- Do you Qualify?
- Submit Vendor Interest Form
- Policies and Rules
- Submit Application
- Permit to Sell
- Orientation & Resources
Do you qualify?
Space is limited, and our market schedules are usually set for the year by February. We are always interested in hearing from farmers, and each year our markets include new farms and new food products. Our application period is generally October-February, although occasionally we may offer applications at other times to farmers or producers when we have the opportunity/need for a particular type of product.
- Washington state farmers selling their own fresh and value-add products.
- Locally produced, made from scratch artisanal foods sourced from local farm ingredients.
- Locally produced, made from scratch prepared foods sourced from local farm ingredients.
Our priority is to support and strengthen diverse, sustainable, local farms. For food vendors, we prioritize unique, locally-focused, artisan food businesses that do not already have retail distribution and/or a bricks-and-mortar location. Food artisans are expected to source from local farms and feature local farm ingredients (click here for more info on local sourcing). For wineries, we are focusing on estate only. Please also note that we have only very limited room for food trucks in a few of our markets (and no room for them at all in others).
- Non-food businesses and out-of-state businesses.
- Crafts (however, farmers may include a small amount of farm-sourced crafts as a small adjunct to their primary inventory of farm-grown foods - allowed on a case-by-case basis).
- Carnival or fairground-type foods (sno-cones, hot dogs, etc.)
- Nationally distributed packaged foods, energy drinks, etc.
- Pet foods.
- Imported or out-of-state agricultural products such as coffee beans.
- Wholesale or resale products of any kind.
- Locally made products that do not include Washington farm-sourced ingredients.
Complete a Vendor Interest Form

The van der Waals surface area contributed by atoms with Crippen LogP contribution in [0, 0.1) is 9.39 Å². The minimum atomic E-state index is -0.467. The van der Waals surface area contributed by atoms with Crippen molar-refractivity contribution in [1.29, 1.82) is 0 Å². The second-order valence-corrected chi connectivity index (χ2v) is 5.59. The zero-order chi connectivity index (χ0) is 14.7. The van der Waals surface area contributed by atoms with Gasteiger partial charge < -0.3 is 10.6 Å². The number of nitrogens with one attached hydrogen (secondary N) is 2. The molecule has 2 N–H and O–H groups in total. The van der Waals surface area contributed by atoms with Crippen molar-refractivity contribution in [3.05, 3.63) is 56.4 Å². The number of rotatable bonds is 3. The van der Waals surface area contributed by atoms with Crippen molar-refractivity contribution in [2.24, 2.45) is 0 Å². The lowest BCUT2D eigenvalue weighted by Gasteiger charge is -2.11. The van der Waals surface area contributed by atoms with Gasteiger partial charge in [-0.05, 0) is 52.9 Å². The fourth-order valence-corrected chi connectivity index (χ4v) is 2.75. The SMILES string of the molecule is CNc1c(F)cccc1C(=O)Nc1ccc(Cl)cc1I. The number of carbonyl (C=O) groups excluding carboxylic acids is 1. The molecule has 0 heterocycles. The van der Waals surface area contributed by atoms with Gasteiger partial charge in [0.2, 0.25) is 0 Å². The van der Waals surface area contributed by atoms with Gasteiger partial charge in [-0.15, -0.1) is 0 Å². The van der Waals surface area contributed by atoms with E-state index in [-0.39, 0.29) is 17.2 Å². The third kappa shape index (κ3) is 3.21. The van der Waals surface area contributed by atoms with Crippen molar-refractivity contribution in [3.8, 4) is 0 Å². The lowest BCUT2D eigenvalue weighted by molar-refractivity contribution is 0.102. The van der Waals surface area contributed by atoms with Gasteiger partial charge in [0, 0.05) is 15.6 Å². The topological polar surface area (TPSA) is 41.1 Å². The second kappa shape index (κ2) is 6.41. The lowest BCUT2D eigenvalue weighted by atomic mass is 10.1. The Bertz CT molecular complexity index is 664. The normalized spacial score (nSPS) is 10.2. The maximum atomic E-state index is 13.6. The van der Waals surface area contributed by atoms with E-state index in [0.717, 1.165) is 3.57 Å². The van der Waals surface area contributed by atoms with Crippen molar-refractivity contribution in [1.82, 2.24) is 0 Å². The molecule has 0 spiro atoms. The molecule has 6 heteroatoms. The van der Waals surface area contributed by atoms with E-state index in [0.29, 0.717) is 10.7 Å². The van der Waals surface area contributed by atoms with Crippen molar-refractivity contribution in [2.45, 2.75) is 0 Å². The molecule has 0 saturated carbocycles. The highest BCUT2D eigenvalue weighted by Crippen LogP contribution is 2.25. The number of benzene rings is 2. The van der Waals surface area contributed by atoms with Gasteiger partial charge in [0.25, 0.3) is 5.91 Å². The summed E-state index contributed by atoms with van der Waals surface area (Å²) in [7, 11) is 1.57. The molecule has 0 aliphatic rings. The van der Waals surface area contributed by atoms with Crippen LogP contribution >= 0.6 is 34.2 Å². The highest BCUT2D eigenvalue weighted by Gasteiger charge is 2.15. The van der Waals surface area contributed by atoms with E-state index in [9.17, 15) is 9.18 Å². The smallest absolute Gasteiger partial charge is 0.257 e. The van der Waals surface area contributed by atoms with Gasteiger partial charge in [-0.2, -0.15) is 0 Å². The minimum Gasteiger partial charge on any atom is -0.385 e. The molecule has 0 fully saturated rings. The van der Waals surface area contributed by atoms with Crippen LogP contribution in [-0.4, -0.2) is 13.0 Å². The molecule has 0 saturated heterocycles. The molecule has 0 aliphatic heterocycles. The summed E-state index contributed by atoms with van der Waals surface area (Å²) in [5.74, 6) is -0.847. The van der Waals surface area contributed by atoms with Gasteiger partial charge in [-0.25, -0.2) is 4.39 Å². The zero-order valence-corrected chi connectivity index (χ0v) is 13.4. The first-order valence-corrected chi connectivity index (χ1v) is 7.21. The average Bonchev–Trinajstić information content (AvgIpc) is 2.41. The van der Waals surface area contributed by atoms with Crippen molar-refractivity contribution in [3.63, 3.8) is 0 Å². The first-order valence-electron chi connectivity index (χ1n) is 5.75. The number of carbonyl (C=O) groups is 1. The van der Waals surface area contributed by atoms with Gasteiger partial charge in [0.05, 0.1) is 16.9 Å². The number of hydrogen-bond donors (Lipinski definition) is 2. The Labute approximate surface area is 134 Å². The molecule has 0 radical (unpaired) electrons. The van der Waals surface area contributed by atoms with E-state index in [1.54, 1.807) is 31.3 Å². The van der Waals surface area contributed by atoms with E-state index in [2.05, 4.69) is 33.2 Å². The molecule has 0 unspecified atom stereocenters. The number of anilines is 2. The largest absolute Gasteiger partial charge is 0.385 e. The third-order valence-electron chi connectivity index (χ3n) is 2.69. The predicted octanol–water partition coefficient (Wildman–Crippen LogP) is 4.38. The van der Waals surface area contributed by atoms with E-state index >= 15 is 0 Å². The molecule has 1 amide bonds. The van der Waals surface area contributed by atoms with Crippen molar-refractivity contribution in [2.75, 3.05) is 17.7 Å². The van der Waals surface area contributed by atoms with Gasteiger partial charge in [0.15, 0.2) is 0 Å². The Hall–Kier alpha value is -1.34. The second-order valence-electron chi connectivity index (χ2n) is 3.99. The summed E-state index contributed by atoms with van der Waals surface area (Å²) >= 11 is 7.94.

If you meet our qualifications, you may submit details about your farm and products for our review, via the Vendor Interest Form link below. Please note that this is NOT an application to sell - this simply an inquiry of interest from you to us (please use this form rather than sending us an email or asking our staff at the markets about selling space). We will review your information and then let you know if we are able to offer you an opportunity to submit an Application to Sell. We do not offer Applications to Sell to vendors whom we are unable to accommodate in our markets.
We always welcome inquiries from farmers, fishers, and dairies. For non-farm food businesses: our market schedules have very limited room for food vendors, and we receive many, many more inquiries of interest than we can accommodate. Non-farm food vendors must be prepared to submit product samples, labels, marketing materials, and price points for review upon our request.
Please do not fill out this form if you are already a current vendor or if you are interested in participating in our markets in one of the following capacities:
Policies and Rules
If you have been invited to submit an application to sell, you will be able to download a copy of our Policies and Rules booklet. This document will prepare you for market day operations, our fee structure, permits, and other pertinent information. All applicants MUST read this booklet before signing and submitting their application to sell.